Southwold Earthworks National Historic Site of Canada
© Parks Canada Agency / Agence Parcs Canada.
7930 Iona Road, Fingal, Ontario
Historic Sites and Monuments Act (R.S.C., 1985, c. H-4)
1450 to 1550
Event, Person, Organization:
Attiwandaron First nations
Research Report Number:
Existing plaque: 7930 Iona Road, Fingal, Ontario
This prehistoric site was once a fortified village occupied by the Neutral Indians betwen about 1500 and 1650 A. D. An earth palisade wall, later strengthened by a second wall, protected a cluster of longhouses. The Neutrals, who emerged as a distinct group within Iroquois culture about 1450, were so-called because they did not participate in wars with traditional Iroquois rivals. This neutrality aroused the ire of the Iroquois confederacy, and Mohawk and Seneca raids brought about the demise of the Neutral nation by 1650.
*Note: This designation has been identified for review. A review can be triggered for one of the following reasons - outdated language or terminology, absence of a significant layer of history, factual errors, controversial beliefs and behaviour, or significant new knowledge.
Description of Historic Place
Southwold Earthworks National Historic Site of Canada, located near Iona, in Elgin County, is a piece of property containing the archaeological remains of a village, originally inhabited by the Attiwandaron, also known as the Neutral Iroquois. Conspicuous earthworks, a rarity in southern Ontario, surround the village and are well preserved. The interior of the village shows a typical Iroquoian pattern of closely spaced longhouses, many of which are overlapping. The overlapping houses indicate that many houses were reconstructed during the life of the village, another typical Iroquoian pattern. Official recognition refers to the archaeological site administered by Parks Canada.
Southwold Earthworks was designated a national historic site of Canada in 1923. It is designated because: it is a rare and well-preserved example of an Aboriginal fortified village completely surrounded by earthworks, built by the Attiwandaron (Neutral Iroquois) between about A.D. 1450 and 1550.
Attiwandaron is a name from the Huron-Wendat language that refers to the confederacy of Iroquoian peoples living north of Lake Erie who were neutral in the conflict between the Huron-Wendat and the League of Five Nations Iroquois. The village was once home to several hundred people who lived in longhouses, which were multi-unit dwellings that housed entire extended families related by a common maternal ancestor. The village was, and is, surrounded by conspicuous earthworks. The 17th-century French referred to the Attiwandaron as the “la nation Neutre” or the Neutrals. There is no distinct descendant population of the Attiwandaron today, as the entire confederacy was dispersed or incorporated into the Five Nations Iroquois during the years 1647 to 1651. This is the only Iroquoian village administered by Parks Canada that is commemorated as a village in itself.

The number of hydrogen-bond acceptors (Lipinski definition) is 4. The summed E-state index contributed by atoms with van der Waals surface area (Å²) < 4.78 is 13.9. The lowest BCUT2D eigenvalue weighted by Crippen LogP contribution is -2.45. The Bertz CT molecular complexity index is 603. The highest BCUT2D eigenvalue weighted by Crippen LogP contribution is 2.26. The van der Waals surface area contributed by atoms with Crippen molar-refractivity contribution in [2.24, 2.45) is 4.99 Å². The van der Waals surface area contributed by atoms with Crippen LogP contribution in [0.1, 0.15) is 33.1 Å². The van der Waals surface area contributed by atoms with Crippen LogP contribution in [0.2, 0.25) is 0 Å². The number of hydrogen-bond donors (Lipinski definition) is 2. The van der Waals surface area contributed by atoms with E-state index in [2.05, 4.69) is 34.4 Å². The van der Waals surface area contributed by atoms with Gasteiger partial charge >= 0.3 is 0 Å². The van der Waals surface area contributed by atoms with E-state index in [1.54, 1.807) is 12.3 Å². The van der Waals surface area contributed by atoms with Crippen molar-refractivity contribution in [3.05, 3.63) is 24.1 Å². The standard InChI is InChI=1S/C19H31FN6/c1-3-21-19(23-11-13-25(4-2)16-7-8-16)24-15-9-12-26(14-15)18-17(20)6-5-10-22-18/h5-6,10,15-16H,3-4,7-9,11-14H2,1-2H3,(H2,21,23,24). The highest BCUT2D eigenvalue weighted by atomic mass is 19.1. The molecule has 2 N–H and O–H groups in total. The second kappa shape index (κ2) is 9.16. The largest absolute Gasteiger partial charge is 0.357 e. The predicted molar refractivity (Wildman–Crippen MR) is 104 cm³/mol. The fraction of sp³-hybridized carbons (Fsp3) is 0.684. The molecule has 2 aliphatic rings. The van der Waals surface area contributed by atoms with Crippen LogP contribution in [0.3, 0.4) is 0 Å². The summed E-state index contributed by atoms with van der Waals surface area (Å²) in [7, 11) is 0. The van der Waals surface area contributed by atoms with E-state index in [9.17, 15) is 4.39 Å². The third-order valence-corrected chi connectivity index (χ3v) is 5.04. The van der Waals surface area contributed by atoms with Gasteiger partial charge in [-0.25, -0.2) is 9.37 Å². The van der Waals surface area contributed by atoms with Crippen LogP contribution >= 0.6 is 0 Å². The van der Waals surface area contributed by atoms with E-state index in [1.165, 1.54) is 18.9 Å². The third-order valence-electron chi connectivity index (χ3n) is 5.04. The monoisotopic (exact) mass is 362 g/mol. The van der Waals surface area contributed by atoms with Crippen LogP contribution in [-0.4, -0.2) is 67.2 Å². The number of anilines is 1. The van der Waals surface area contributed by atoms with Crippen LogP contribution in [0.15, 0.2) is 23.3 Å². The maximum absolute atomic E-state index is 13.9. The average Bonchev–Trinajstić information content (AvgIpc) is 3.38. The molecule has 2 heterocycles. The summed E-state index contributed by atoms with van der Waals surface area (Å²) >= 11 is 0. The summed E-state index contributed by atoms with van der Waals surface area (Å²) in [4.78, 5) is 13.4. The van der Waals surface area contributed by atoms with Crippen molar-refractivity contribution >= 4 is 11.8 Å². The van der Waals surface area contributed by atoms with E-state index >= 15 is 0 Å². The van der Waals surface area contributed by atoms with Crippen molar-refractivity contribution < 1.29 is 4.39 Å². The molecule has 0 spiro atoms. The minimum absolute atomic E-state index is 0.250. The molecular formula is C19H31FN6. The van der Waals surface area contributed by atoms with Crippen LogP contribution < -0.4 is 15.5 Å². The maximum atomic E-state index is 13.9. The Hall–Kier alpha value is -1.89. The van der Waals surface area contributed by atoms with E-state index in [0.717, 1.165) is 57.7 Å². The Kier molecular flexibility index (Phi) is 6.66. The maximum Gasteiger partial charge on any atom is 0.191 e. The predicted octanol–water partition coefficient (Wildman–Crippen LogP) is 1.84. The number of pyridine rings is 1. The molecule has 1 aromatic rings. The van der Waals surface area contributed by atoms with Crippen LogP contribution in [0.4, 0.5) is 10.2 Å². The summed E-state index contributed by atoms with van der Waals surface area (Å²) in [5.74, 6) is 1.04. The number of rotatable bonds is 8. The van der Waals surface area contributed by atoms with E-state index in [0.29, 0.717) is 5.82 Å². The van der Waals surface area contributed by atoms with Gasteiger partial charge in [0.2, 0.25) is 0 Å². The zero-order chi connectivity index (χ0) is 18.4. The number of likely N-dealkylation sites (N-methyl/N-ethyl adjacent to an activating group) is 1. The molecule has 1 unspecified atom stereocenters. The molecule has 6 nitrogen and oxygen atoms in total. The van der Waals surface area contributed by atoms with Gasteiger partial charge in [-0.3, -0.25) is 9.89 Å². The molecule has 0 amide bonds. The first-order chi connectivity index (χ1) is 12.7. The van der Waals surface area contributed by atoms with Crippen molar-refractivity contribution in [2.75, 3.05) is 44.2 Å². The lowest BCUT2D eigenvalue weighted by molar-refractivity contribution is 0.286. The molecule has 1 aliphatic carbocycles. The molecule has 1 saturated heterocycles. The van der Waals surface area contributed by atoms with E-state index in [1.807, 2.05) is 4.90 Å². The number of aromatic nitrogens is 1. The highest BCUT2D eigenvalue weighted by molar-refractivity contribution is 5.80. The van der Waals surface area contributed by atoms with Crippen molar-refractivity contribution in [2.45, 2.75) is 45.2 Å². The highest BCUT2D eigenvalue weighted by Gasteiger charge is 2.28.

Source: Historic Sites and Monuments Board of Canada, Submission Report and Minutes, March 2005.
Key elements contributing to the heritage value of this site include: the integrity and materials of the surviving subsurface archaeological remains; features and artifacts in their original placement and extent, including the in situ vestiges, and various archaeological features both identified and as yet unidentified that relate to the occupations and activities pursued on this site; the earthworks, which form a double ring of low earthen mounds that surround the site; the flat plain of the village itself inside the earthworks, the location of the longhouses, the work spaces and common areas within the village; the views from atop the earthworks, and from the surrounding area towards the earthworks.